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As the CNY Goes, East Asia Goes…Maybe

Summary:
For whatever reasons — capital outflows, PBoC non-intervention — the yuan has depreciated substantially since the Trump administration has announced Section 301 actions against China. This has implications not just for the CNY/USD exchange rate, but also other East Asian currencies. It’s interesting to note how the overall US trade weighted dollar against a broad basket of currencies comoves with the CNY/USD exchange rate. Figure 1: Nominal trade weighted US dollar (blue, left log scale), up is dollar appreciation; and CNY/USD exchange rate (red, right log scale), up is dollar appreciation against CNY. Source: FRED. Over the sample period, the correlation between the two series is positive and statistically significant. Each one percentage point depreciation of the yuan against the

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For whatever reasons — capital outflows, PBoC non-intervention — the yuan has depreciated substantially since the Trump administration has announced Section 301 actions against China. This has implications not just for the CNY/USD exchange rate, but also other East Asian currencies.

It’s interesting to note how the overall US trade weighted dollar against a broad basket of currencies comoves with the CNY/USD exchange rate.

As the CNY Goes, East Asia Goes…Maybe
Figure 1: Nominal trade weighted US dollar (blue, left log scale), up is dollar appreciation; and CNY/USD exchange rate (red, right log scale), up is dollar appreciation against CNY. Source: FRED.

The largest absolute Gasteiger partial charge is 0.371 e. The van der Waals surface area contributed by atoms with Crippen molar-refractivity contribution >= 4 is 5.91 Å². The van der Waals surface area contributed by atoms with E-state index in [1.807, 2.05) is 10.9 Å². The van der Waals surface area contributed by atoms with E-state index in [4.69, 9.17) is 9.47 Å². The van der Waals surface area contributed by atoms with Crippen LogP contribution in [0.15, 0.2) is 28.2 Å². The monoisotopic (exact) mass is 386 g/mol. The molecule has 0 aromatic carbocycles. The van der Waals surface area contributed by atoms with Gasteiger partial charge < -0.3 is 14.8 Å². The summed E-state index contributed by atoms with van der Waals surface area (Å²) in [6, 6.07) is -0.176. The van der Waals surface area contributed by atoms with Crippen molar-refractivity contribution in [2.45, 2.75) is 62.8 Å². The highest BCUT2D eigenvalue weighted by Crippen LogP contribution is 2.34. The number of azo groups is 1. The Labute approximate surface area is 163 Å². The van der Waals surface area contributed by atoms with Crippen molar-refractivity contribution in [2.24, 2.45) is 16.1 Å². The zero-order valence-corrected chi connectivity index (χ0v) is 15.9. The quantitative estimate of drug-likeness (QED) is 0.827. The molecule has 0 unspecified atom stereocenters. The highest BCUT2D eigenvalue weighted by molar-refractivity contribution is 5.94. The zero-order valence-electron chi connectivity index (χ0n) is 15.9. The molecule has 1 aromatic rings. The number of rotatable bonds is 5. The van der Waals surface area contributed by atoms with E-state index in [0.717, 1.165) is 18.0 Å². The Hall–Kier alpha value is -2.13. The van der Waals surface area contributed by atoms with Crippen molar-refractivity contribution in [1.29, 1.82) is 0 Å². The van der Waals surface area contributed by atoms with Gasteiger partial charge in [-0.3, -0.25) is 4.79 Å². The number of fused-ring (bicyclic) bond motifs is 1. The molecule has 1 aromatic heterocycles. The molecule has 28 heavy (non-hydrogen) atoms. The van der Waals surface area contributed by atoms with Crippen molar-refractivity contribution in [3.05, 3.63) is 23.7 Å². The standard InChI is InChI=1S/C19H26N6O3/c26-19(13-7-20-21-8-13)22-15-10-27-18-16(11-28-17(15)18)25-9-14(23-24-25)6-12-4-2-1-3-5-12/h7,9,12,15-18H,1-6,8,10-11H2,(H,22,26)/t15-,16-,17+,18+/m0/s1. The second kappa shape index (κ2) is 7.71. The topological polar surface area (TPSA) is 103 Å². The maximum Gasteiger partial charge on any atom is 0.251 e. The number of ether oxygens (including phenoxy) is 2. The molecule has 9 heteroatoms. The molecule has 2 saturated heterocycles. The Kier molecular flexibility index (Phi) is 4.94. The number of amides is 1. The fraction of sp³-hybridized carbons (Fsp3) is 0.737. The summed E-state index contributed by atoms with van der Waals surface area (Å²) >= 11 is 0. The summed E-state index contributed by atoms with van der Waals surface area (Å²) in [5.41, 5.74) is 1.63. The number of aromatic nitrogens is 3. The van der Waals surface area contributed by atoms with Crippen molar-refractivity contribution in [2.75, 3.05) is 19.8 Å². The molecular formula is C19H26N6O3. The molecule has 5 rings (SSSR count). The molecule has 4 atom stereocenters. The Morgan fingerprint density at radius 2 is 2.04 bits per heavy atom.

Over the sample period, the correlation between the two series is positive and statistically significant. Each one percentage point depreciation of the yuan against the dollar was associated with a 0.88 percentage point appreciation of the broad trade weighted dollar. The adjusted R2 is 0.36.

This association — representing a clearly non-structural parameter — is suggestive, but does not answer the question of what happens to other currencies when the CNY depreciates. In Chinn (2014), I found that post-2005, increasing evidence of a regional RMB zone, which made sense given the development of global supply chains involving China. However, by now those results are very out of date. A more recent assessment is by McCauley and Shu (2018) (presented earlier at this conference):

The key message of our analysis is that it is premature to declare a stable renminbi zone, defined as a set of jurisdictions with currencies that share more than half of the renminbi’s movements against the dollar (ie for which β1 exceeds 0.5). Such a zone has the force of trade links, business cycle correlations and possibly increased financial links behind it, but it evidently depends on a multilateral and predictable management of the renminbi’s exchange rate. In the period since May 2017, our estimates of β1 suggest a strictly northeast Asian renminbi zone.

Their conclusion means it’s an open question what will happen to other East Asian currencies as the CNY depreciates. If the Chinese authorities have given up on basket management, then the comovement of other currencies with the CNY may be minimal (although how the other central banks of the region will react also matter). If the East Asian central banks want to stabilize against the CNY, then the US trade weighted currency might appreciate more than implied by the 21.6% weight accorded the CNY. This in turn would mean more headwinds for Mr. Trump’s goal of a reduced US trade deficit.

Menzie Chinn
He is Professor of Public Affairs and Economics at the University of Wisconsin, Madison

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